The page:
What do these singles represent for you as a collective?
When I was thinking about just putting out singles this year, I wanted to have more fun with music. Because when I’ve made an EP before, I’ve just deeped it a lot. The first EP was so fun, because I was just throwing songs together and it felt really raw and fun and it really represented what I felt at that moment. And this year, I just wanted to do the same thing. I wanted to tease songs and then put them out when I really feel like it. Just have more fun with music and make my live show better. They’re like, just fun songs. Obviously ‘Get Better’ is kind of a deep subject matter, but also it’s just really fun.
Looking a little bit further into the future, is a debut album something you’re starting to think about?
I’m definitely starting to think about an album, which is really exciting. Like, how I’d want that to sound and where I want to make it. I’m going to Nashville in August, and I think I’m gonna put a whole bunch of songs together and start thinking about an album. I’m gonna deep it. I’ve never done it before. It’s why I put out an eight song EP but I didn’t call it an album. I think the first album I make has to be so, like, entirely me. Right now, I’m really lucky. I get to just experiment with a whole bunch of sounds. I feel like the stuff I was doing on the last EP was more like singer songwriter pop. I love it, and I think I’ll eventually go back to that kind of acoustic pop. I think if I put out an album, it’ll kind of be like that.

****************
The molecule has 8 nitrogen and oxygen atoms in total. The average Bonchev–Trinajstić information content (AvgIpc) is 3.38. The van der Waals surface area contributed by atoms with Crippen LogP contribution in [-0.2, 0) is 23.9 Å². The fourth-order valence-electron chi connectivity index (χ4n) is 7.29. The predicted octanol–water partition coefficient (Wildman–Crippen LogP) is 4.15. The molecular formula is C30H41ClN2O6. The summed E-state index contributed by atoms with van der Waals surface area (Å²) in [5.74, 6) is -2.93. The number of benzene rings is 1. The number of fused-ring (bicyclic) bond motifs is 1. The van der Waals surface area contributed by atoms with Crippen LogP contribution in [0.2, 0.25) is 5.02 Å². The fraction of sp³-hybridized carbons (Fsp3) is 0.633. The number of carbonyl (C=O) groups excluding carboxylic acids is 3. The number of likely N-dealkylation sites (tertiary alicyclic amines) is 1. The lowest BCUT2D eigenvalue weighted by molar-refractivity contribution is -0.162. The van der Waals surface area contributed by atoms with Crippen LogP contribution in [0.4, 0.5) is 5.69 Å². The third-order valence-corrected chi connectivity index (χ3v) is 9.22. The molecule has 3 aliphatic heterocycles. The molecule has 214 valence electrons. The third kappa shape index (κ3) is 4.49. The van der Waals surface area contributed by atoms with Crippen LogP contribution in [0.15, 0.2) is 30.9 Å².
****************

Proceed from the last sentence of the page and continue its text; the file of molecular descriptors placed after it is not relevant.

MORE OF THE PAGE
And even further ahead, what are your main goals for the next few years of your career?
I want to tour in Canada and America. That’s one of my biggest goals, whether it’s opening up for someone or doing my own tour. I want to have at least an album or two out in five years and tour self-sufficiently.
How much have you gone back to play live in Canada since you’ve moved?
I haven’t. It’s actually insane. I just haven’t at all yet, because I started in the UK, and I’ve been doing shows in the UK for a year. I used to do so many shows in Canada when I lived there and was in that country band. But I haven’t done any of my own project in Canada. I’m excited to go to the States and hopefully, like, open up for someone or do my own tour or do a few shows at least, like a Vancouver, Toronto, LA, New York thing. Because I really want to do shows in the States and Canada.
How do you think that will feel, going back to Canada to play live?
Oh my god, I can’t wait. It’s so weird. I’ll play bigger shows out here and none of my friends know what I’m doing, in a fun way. Not that I’m doing anything insane. But I just want them to be a part of it. It’ll be nice. For my parents too. They just think I’m like, being silly and doing music.